Lion or leopard? The secret of Marozi
Cryptids are animals that electrify the zoological community. Many zoologists are skeptical about this, but some try to verify the truthfulness of reports about mysterious animals from around the world. Such actions are taken because sometimes the cryptid turns out to be a really existing animal.
- Family: Felidae
- Subfamily: Pantherinae
- Genus: Panthera
- Species: Panthera leo
- Subspecies: †Panthera leo maculatus
Mysterious animals of Africa
Among the peoples of Africa, there are many stories about various mysterious animals. Some of them, such as Mokele-Mbembe, turned out to be a highly transformed image of animals known to science. Others, such as the “Nandi Bear“, raise doubts to this day, because although they cannot be clearly rejected, no sufficiently reliable explanation has been found. A few turned out to be true over time.
Initially, European scholars did not believe the news of the “short-necked forest giraffe” until the existence of an okapi was unequivocally proven. A real animal turned out to be a spotted lion, referred to by natives of Kenya as marozi.
Marozi – a mysterious mountain lion
When Europeans settled in Africa for good, they often listened to the stories of members of the tribes inhabiting this continent. In Kenya, the attention of newcomers was drawn to frequent reports of unusual-looking and behaving lions. These animals were to live in an environment unusual for these predators: at high altitudes (even up to 3,000 meters (9842 ft) above sea level) and in dense forests. They had the silhouette and build of a lion, but were slightly smaller. Their skin was supposed to be mottled and the males had a very sparse or lacking mane.
The first European to confirm the existence of strange lions was the English hunter Major W.R. Foran. In 1906, he personally shot a couple of animals – a lion and a lioness, but with unusual coloration. Instead of uniform, fawn hair, their fur had numerous, clearly visible spots, mainly on the abdomen, legs and sides. The male had no mane and the animals were slightly shorter than typical lions.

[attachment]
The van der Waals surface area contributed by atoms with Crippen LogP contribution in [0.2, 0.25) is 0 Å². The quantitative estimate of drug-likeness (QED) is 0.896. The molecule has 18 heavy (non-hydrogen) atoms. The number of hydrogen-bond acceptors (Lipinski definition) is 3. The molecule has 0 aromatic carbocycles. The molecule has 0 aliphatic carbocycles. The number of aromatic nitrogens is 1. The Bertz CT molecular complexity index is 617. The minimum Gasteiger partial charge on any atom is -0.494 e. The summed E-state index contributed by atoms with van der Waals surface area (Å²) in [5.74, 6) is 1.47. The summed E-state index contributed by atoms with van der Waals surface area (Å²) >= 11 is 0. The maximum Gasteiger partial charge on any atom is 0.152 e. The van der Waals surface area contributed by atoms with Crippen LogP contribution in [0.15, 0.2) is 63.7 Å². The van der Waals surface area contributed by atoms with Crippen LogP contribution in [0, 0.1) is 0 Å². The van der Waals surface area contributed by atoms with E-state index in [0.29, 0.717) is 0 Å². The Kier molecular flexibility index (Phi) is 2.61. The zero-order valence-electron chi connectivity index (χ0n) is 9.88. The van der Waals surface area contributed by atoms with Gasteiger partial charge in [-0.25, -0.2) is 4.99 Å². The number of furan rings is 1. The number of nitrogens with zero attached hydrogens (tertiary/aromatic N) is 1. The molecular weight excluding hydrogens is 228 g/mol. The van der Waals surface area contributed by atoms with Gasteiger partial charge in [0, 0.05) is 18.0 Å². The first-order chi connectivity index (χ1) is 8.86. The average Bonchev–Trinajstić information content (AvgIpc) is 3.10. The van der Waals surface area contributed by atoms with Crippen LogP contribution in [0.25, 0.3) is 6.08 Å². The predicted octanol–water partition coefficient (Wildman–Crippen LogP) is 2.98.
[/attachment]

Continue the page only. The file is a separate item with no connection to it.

Several years later, the hunter G. Hamilton-Snowball shot a large cat, which he was unable to recognize – the animal was like a leopard, but darker. At first, he thought it was an unusually colored leopard, but the guide told him that this animal is as different from a leopard as a marozi is from a lion. Thus, the hunter became the first European to hear this name. Of course, he listened carefully to the natives’ stories – he learned that marozi is a lion colored like a leopard, living in mountain forests. In 1923, Hamilton-Snowball went to the mountains and there he saw with his own eyes some animals described by the natives. From the guide, he heard that these were just marozi.
And yet the marozi does exist!
In the 1930s, as the British explored Kenya more intensively, there were more and more reports of marozi. Those who venture into the mountains spoke of dwarf lions with mottled skin. In 1931, a farmer, Michale Trent, killed two lions in the Aberdare Mountains that displayed all the characteristics of a marozi. He kept the skins as trophies, which caught the attention of a Kenyan wildlife conservation officer, who took the skins to Nairobi for a thorough examination.
There a team of scholars gathered over them, who decided that the skins were certainly from three-year-old lions. However, while tiny spots do appear in lions, they are only found in young animals and never so clear and in such a large number. So an animal undescribed by science was discovered. In this way, marozi officially ceased to be a legendary animal – scientists have gained the final proof of the existence of a predator still unknown to science.
The expedition led by the traveler Kenneth Gandar-Dower turned out to be the ultimate proof of the existence of marozi After seeing the skins of the animals Trent killed, he decided to personally capture or kill more of the specimens. He went to the mountains and hunted at the height of 3,000-3,500 meters (9,842 – 11,482 ft) above sea level. There, he managed to hunt marozi and deliver a skin and a skull of this animal. In addition, he obtained a lot of valuable information from the natives about the habits of the animal.